Four of my closest friends and I started a holiday tradition a few years ago, where instead of spending $25 to $40 per person for gifts, we make “Do It Yourself” gifts.  We go away for a girl’s weekend trip and talk about our resolutions for next year and exchange our home made presents.  We have all agreed that making the Do It Yourself gifts has been a great idea and I am always excited to see what my friends come up with because we are all creative people, in our unique ways.

This year, my friends of course didn’t fail to impress me.  I love all of my Christmas gifts and having something that is home made from my good friends is priceless.  It means more to me than any gift card can!

Also, instead of spending upwards of $150 on gifts for four girlfriends, I only spent $40 this year.  $10 of that went to getting needle nose pliers which I can use for future jewellery making sessions.

So, if you are worried about some last minute gift giving or want to start making your own Do It Yourself Gift, here are five ideas that can get you started.  They are very easy to make and are very easy on the holiday budget.  Even though these gifts are frugal, they are far from scrooge-like!

Gold Hex-Nut Earrings

5 Last Minute DIY Christmas Gifts that are Surprisingly Easy

I made these and my friends were impressed.  They are very easy to make and involve a trip to your local hardware store and Michael’s (or other craft store).  I got the idea from a previous post of DIY gifts and had the chance to make them this year.  All you need is:

  • E-6000 jewellery glue ($8 for a pack of five small glue tubes)
  • Hex Nuts (Brass) (about $0.17 for each nut)
  • Jump clasps ($4 for a ton)
  • Earring hooks (about $3.50 for a pack of 3 sets)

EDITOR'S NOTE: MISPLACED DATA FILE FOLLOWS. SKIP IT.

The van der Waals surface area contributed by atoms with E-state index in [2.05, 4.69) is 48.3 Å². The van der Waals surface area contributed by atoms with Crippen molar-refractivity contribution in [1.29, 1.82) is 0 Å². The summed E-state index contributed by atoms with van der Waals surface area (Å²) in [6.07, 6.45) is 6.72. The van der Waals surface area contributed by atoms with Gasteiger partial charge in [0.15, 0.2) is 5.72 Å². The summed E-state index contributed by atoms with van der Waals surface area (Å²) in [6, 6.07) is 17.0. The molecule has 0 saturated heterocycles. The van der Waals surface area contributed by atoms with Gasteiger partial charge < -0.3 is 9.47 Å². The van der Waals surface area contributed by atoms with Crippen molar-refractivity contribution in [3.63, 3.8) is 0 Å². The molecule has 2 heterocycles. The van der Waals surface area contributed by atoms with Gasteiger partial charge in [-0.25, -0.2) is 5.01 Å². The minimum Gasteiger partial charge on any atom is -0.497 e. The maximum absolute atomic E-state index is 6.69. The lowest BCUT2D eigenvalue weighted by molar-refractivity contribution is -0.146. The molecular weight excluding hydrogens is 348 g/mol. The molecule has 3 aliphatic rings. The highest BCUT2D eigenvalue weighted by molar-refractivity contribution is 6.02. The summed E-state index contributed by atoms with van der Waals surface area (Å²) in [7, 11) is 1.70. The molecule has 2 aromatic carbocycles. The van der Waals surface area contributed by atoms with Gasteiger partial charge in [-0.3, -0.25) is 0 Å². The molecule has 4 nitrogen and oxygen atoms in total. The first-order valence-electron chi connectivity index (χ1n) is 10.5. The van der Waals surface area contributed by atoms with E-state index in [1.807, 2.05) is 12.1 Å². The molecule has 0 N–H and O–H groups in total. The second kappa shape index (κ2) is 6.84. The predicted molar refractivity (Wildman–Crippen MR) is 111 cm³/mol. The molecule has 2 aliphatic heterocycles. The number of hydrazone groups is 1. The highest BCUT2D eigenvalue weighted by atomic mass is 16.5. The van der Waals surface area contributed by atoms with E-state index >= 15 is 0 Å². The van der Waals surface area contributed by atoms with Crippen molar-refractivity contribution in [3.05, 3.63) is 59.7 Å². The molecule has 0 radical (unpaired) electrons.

• Needle nose pliers to open and close the clasps

I made variations and different styles for each friend, depending on their personal style.  I made a bracelet too which looked nice as well.

Infinity Scarf

5 Last Minute DIY Christmas Gifts that are Surprisingly Easy

This beautiful scarf took my friend one evening of knitting to make.  An infinity scarf is basically a big circle, it doesn’t have ends and it makes for a beautiful elegant look to keep you cozy all winter.  I don’t think I would ever be able to make this because I can’t even knit a regular rectangle shaped scarf, but if you have the knack for knitting, this is an easy DIY gift.  Here are instructions from instructables on how to knit an Infiniti scarf, as known as winter’s hot new accessory.  It’s so hot that it’ll make you want to dive into an infinity pool! 5 Last Minute DIY Christmas Gifts that are Surprisingly Easy

Home Made Granola

5 Last Minute DIY Christmas Gifts that are Surprisingly Easy

This granola tastes absolutely delicious, especially with thick and creamy vanilla yogurt!  It is a perfect start to the day.  Tis particular granola recipe is from the 100 Days of Real Food blog.

Sharpie Mug

5 Last Minute DIY Christmas Gifts that are Surprisingly Easy

My friend made personalized mugs for each of us with a blank white mug (it’s such a wonderful size, it’s big enough for soup!) and a sharpie pen.  She baked the mug to make the sharpie permanently absorb into the ceramic.  She added special flair by making white chocolate park and putting it in the cup too.  Here are some instructions on how to make a DIY sharpie mug from the blog Savvy Sugar.  I haven’t tried putting it in the dish washer yet, and I have heard that they might not be dish washer safe/ might bleed, but it sure looks cute anyways.

Citrus-Bergamot Body Butter

5 Last Minute DIY Christmas Gifts that are Surprisingly Easy

This smells absolutely amazing and invigorating.  Here is a step-by-step guide on how to make this body butter using different essential oils from the blog, She Wears Many Hats.  I personally love the smell of citrus fruit and bergamot (the same smell in Earl Grey tea).  The texture of this is quite solid, but it melts very quickly in your hands.

It’s pretty remarkable that although we each had no idea what the other friend was making, we all made something very unique, practical, and special to our hearts!  Something to appeal to each of our senses, taste, touch, smell, and sight (because jewellery is really eye catching, of course).

Readers, have you made these before?  Any other last minute DIY gift ideas?

Photo credit: Kasla

Moose Rating (5 votes)
December 20

5 Ways to Save Money on your next Electronics Purchase

Posted by on December 20, 2014 at 8:00 PM

5 Ways to Save Money on your next Electronics Purchase